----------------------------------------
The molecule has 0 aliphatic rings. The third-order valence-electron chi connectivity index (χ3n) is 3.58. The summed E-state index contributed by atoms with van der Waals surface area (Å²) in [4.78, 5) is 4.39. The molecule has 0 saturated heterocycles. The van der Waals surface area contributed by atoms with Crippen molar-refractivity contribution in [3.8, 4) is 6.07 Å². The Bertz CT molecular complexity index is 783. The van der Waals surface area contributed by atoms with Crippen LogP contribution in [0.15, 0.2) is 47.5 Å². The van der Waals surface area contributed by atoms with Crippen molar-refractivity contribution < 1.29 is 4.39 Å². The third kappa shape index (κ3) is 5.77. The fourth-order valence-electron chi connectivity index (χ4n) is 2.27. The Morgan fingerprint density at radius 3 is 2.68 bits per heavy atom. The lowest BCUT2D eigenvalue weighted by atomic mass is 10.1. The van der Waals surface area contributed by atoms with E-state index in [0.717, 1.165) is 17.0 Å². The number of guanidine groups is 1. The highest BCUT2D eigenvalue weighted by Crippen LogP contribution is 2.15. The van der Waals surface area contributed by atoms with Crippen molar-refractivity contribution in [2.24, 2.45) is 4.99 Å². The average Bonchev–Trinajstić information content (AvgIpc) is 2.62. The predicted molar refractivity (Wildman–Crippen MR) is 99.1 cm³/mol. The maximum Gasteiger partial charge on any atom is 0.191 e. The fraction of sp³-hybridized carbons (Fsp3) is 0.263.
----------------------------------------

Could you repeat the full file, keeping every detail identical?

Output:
The molecule has 0 aliphatic rings. The third-order valence-electron chi connectivity index (χ3n) is 3.58. The summed E-state index contributed by atoms with van der Waals surface area (Å²) in [4.78, 5) is 4.39. The molecule has 0 saturated heterocycles. The van der Waals surface area contributed by atoms with Crippen molar-refractivity contribution in [3.8, 4) is 6.07 Å². The Bertz CT molecular complexity index is 783. The van der Waals surface area contributed by atoms with Crippen LogP contribution in [0.15, 0.2) is 47.5 Å². The van der Waals surface area contributed by atoms with Crippen molar-refractivity contribution < 1.29 is 4.39 Å². The third kappa shape index (κ3) is 5.77. The fourth-order valence-electron chi connectivity index (χ4n) is 2.27. The Morgan fingerprint density at radius 3 is 2.68 bits per heavy atom. The lowest BCUT2D eigenvalue weighted by atomic mass is 10.1. The van der Waals surface area contributed by atoms with E-state index in [0.717, 1.165) is 17.0 Å². The number of guanidine groups is 1. The highest BCUT2D eigenvalue weighted by Crippen LogP contribution is 2.15. The van der Waals surface area contributed by atoms with Crippen molar-refractivity contribution in [2.24, 2.45) is 4.99 Å². The average Bonchev–Trinajstić information content (AvgIpc) is 2.62. The predicted molar refractivity (Wildman–Crippen MR) is 99.1 cm³/mol. The maximum Gasteiger partial charge on any atom is 0.191 e. The fraction of sp³-hybridized carbons (Fsp3) is 0.263.